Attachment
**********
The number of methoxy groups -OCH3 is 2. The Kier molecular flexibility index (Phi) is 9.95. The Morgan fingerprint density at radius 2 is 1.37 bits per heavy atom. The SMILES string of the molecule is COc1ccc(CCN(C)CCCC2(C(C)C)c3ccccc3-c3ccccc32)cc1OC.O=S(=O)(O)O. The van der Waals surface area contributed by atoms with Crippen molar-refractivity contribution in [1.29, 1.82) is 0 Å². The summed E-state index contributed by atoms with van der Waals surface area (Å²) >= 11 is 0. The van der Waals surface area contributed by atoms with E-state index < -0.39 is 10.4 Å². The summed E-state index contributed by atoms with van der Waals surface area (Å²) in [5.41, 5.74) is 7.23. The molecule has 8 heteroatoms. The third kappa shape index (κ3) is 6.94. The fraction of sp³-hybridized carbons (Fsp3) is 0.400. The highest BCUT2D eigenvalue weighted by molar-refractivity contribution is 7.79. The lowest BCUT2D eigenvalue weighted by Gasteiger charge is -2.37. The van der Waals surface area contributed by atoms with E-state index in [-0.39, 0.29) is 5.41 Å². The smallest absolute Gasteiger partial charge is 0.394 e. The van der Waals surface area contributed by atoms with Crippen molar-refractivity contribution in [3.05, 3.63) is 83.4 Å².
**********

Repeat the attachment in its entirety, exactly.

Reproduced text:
The number of methoxy groups -OCH3 is 2. The Kier molecular flexibility index (Phi) is 9.95. The Morgan fingerprint density at radius 2 is 1.37 bits per heavy atom. The SMILES string of the molecule is COc1ccc(CCN(C)CCCC2(C(C)C)c3ccccc3-c3ccccc32)cc1OC.O=S(=O)(O)O. The van der Waals surface area contributed by atoms with Crippen molar-refractivity contribution in [1.29, 1.82) is 0 Å². The summed E-state index contributed by atoms with van der Waals surface area (Å²) >= 11 is 0. The van der Waals surface area contributed by atoms with E-state index < -0.39 is 10.4 Å². The summed E-state index contributed by atoms with van der Waals surface area (Å²) in [5.41, 5.74) is 7.23. The molecule has 8 heteroatoms. The third kappa shape index (κ3) is 6.94. The fraction of sp³-hybridized carbons (Fsp3) is 0.400. The highest BCUT2D eigenvalue weighted by molar-refractivity contribution is 7.79. The lowest BCUT2D eigenvalue weighted by Gasteiger charge is -2.37. The van der Waals surface area contributed by atoms with E-state index in [-0.39, 0.29) is 5.41 Å². The smallest absolute Gasteiger partial charge is 0.394 e. The van der Waals surface area contributed by atoms with Crippen molar-refractivity contribution in [3.05, 3.63) is 83.4 Å².